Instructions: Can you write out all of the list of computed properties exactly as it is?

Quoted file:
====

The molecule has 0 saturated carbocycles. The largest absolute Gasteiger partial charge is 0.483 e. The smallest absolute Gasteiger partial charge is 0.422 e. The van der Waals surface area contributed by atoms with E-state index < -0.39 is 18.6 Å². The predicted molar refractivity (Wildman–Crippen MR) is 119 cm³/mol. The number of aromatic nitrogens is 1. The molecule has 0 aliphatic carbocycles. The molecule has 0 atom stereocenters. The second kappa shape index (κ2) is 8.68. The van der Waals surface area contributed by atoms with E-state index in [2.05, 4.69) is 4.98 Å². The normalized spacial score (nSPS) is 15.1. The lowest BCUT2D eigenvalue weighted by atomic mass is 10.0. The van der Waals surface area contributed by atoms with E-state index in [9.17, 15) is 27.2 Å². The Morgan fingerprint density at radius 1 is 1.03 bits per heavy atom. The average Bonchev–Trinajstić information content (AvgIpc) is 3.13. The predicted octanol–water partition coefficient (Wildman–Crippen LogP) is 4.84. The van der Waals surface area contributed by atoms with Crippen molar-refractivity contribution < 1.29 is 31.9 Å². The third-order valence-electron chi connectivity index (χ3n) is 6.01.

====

The molecule has 0 saturated carbocycles. The largest absolute Gasteiger partial charge is 0.483 e. The smallest absolute Gasteiger partial charge is 0.422 e. The van der Waals surface area contributed by atoms with E-state index < -0.39 is 18.6 Å². The predicted molar refractivity (Wildman–Crippen MR) is 119 cm³/mol. The number of aromatic nitrogens is 1. The molecule has 0 aliphatic carbocycles. The molecule has 0 atom stereocenters. The second kappa shape index (κ2) is 8.68. The van der Waals surface area contributed by atoms with E-state index in [2.05, 4.69) is 4.98 Å². The normalized spacial score (nSPS) is 15.1. The lowest BCUT2D eigenvalue weighted by atomic mass is 10.0. The van der Waals surface area contributed by atoms with E-state index in [9.17, 15) is 27.2 Å². The Morgan fingerprint density at radius 1 is 1.03 bits per heavy atom. The average Bonchev–Trinajstić information content (AvgIpc) is 3.13. The predicted octanol–water partition coefficient (Wildman–Crippen LogP) is 4.84. The van der Waals surface area contributed by atoms with Crippen molar-refractivity contribution < 1.29 is 31.9 Å². The third-order valence-electron chi connectivity index (χ3n) is 6.01.